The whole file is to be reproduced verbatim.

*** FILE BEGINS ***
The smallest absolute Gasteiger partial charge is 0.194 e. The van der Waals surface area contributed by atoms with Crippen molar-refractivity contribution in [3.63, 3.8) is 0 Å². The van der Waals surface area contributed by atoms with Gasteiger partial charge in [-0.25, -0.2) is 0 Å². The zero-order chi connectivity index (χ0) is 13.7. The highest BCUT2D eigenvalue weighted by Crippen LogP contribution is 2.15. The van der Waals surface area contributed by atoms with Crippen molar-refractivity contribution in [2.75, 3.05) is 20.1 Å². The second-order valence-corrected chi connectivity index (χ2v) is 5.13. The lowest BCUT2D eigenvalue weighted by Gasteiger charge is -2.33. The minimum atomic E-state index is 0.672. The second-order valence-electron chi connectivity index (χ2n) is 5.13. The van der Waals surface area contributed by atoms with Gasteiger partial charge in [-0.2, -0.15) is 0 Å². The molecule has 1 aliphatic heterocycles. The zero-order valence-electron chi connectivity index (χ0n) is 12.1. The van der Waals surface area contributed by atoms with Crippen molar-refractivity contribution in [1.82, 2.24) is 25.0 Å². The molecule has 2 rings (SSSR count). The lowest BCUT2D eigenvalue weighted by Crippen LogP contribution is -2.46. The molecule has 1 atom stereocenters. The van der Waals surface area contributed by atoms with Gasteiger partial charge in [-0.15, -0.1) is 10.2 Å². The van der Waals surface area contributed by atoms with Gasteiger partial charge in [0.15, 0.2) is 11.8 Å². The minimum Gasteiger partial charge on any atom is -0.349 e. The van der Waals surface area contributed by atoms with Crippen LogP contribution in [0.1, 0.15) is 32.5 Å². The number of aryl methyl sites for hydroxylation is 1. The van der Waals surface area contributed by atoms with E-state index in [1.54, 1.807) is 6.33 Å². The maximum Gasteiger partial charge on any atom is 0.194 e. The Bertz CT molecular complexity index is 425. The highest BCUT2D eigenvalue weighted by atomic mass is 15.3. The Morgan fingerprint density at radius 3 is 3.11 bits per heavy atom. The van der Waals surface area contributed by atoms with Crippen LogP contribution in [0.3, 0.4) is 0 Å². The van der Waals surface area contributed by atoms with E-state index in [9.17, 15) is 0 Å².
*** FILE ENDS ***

The smallest absolute Gasteiger partial charge is 0.194 e. The van der Waals surface area contributed by atoms with Crippen molar-refractivity contribution in [3.63, 3.8) is 0 Å². The van der Waals surface area contributed by atoms with Gasteiger partial charge in [-0.25, -0.2) is 0 Å². The zero-order chi connectivity index (χ0) is 13.7. The highest BCUT2D eigenvalue weighted by Crippen LogP contribution is 2.15. The van der Waals surface area contributed by atoms with Crippen molar-refractivity contribution in [2.75, 3.05) is 20.1 Å². The second-order valence-corrected chi connectivity index (χ2v) is 5.13. The lowest BCUT2D eigenvalue weighted by Gasteiger charge is -2.33. The minimum atomic E-state index is 0.672. The second-order valence-electron chi connectivity index (χ2n) is 5.13. The van der Waals surface area contributed by atoms with Gasteiger partial charge in [-0.2, -0.15) is 0 Å². The molecule has 1 aliphatic heterocycles. The zero-order valence-electron chi connectivity index (χ0n) is 12.1. The van der Waals surface area contributed by atoms with Crippen molar-refractivity contribution in [1.82, 2.24) is 25.0 Å². The molecule has 2 rings (SSSR count). The lowest BCUT2D eigenvalue weighted by Crippen LogP contribution is -2.46. The molecule has 1 atom stereocenters. The van der Waals surface area contributed by atoms with Gasteiger partial charge in [-0.15, -0.1) is 10.2 Å². The van der Waals surface area contributed by atoms with Gasteiger partial charge in [0.15, 0.2) is 11.8 Å². The minimum Gasteiger partial charge on any atom is -0.349 e. The van der Waals surface area contributed by atoms with Crippen LogP contribution in [0.1, 0.15) is 32.5 Å². The number of aryl methyl sites for hydroxylation is 1. The van der Waals surface area contributed by atoms with E-state index in [1.54, 1.807) is 6.33 Å². The maximum Gasteiger partial charge on any atom is 0.194 e. The Bertz CT molecular complexity index is 425. The highest BCUT2D eigenvalue weighted by atomic mass is 15.3. The Morgan fingerprint density at radius 3 is 3.11 bits per heavy atom. The van der Waals surface area contributed by atoms with Crippen LogP contribution in [0.3, 0.4) is 0 Å². The van der Waals surface area contributed by atoms with E-state index in [9.17, 15) is 0 Å².